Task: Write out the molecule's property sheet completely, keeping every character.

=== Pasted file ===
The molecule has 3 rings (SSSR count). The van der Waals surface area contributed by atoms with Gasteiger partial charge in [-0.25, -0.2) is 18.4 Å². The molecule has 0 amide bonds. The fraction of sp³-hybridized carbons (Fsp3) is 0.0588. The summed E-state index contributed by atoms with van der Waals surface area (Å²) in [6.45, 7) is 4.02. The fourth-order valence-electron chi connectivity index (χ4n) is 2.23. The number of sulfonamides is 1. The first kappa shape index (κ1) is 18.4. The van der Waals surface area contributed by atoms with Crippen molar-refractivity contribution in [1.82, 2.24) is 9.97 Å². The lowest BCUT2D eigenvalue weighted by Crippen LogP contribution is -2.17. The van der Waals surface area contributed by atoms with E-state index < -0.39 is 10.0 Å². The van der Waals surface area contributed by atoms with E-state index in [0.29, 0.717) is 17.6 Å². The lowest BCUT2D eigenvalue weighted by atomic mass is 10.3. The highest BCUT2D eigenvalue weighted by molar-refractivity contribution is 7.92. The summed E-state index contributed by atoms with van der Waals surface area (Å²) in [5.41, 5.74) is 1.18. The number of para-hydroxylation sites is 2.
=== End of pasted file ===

The molecule has 3 rings (SSSR count). The van der Waals surface area contributed by atoms with Gasteiger partial charge in [-0.25, -0.2) is 18.4 Å². The molecule has 0 amide bonds. The fraction of sp³-hybridized carbons (Fsp3) is 0.0588. The summed E-state index contributed by atoms with van der Waals surface area (Å²) in [6.45, 7) is 4.02. The fourth-order valence-electron chi connectivity index (χ4n) is 2.23. The number of sulfonamides is 1. The first kappa shape index (κ1) is 18.4. The van der Waals surface area contributed by atoms with Crippen molar-refractivity contribution in [1.82, 2.24) is 9.97 Å². The lowest BCUT2D eigenvalue weighted by Crippen LogP contribution is -2.17. The van der Waals surface area contributed by atoms with E-state index < -0.39 is 10.0 Å². The van der Waals surface area contributed by atoms with E-state index in [0.29, 0.717) is 17.6 Å². The lowest BCUT2D eigenvalue weighted by atomic mass is 10.3. The highest BCUT2D eigenvalue weighted by molar-refractivity contribution is 7.92. The summed E-state index contributed by atoms with van der Waals surface area (Å²) in [5.41, 5.74) is 1.18. The number of para-hydroxylation sites is 2.